Literature:
    AMPE 1994, Nr. 59 *** HUGHES 1995, Nr. 19

    Published:
    REINISCH 2018, TP 157, S. 144

    • Lot77
    • OriginSouth America, Bolivia
    • Dimensions115 x 84 cm
    • Age19th century
    • Estimate EUR700 - 900
    A man’s mantle (llacota) of the Aymara people from the highlands of the Bolivian Cordilleras. Woven from the wool of alpaca camelids, it is composed of two panels of equal size joined at the centre. These traditional Indian textiles are always decorated with stripes of varying widths which offer a lively contrast to the large free spaces of the ground, and the vibrancy of their rich, luminous colours is impressive. Different arrangements of the stripes have produced a variety of compositions, some featuring an empty central field and some emphasising the centre, like this example. The two white stripes at the centre are embellished with motifs woven into the fabric. – Slight signs of age and wear, good overall condition.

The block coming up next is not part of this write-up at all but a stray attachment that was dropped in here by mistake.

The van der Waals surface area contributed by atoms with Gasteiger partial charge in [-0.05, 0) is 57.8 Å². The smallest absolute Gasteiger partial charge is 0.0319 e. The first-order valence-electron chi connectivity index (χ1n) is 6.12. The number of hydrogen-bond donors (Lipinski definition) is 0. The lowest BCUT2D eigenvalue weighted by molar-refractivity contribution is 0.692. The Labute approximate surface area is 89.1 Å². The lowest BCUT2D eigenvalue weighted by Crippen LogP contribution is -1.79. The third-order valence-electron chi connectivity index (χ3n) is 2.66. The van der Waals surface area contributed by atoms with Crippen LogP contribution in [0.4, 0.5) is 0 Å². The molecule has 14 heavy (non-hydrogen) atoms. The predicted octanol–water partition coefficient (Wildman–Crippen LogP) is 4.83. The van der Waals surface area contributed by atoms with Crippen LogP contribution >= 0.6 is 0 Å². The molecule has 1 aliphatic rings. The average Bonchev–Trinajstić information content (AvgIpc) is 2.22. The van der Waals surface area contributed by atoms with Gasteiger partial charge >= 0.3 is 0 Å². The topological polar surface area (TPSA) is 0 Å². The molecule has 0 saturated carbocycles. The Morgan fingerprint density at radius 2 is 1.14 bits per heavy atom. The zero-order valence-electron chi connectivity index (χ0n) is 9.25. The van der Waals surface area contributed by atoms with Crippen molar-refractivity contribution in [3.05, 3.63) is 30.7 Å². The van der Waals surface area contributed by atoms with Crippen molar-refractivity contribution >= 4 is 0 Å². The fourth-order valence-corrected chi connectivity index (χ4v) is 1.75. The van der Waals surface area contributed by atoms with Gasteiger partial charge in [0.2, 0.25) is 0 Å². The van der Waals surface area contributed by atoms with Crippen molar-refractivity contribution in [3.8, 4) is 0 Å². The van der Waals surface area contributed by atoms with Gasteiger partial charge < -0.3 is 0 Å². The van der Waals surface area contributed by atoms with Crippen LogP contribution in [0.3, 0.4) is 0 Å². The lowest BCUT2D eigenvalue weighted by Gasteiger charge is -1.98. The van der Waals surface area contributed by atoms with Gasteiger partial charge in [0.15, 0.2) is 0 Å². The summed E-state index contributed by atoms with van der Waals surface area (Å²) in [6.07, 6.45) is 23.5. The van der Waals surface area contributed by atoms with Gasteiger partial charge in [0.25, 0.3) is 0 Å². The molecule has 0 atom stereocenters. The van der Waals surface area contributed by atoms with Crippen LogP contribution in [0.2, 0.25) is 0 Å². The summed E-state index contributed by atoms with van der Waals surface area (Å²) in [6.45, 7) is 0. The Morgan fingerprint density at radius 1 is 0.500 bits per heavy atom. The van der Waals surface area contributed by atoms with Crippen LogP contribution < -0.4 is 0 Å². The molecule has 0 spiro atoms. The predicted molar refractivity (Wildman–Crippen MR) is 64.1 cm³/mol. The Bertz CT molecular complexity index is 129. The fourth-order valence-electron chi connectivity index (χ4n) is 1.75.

• Lot78
    • OriginIndonesia, Sumatra
    • Dimensions238 x 63 cm
    • AgeEarly 20th century
    • Estimate EUR2,500
    A ceremonial cotton hanging in a long and narrow horizontal format with a brocaded design. The beige-ground field depicts 36 two-tone ancestor figures in red and blue, placed in two rows exactly one above the other. A horizontal blue border runs between the two tiers. The parallel borders at the upper and lower ends display a continuous wave design. Palepai textiles played an important role during the wedding ceremonies of the Paminggir people of Lampung, an area in the south of the island of Sumatra. – Partially faded colours, otherwise in good condition. Mounted onto fabric.

    Literature:
    GITTINGER 1979, Abb. 52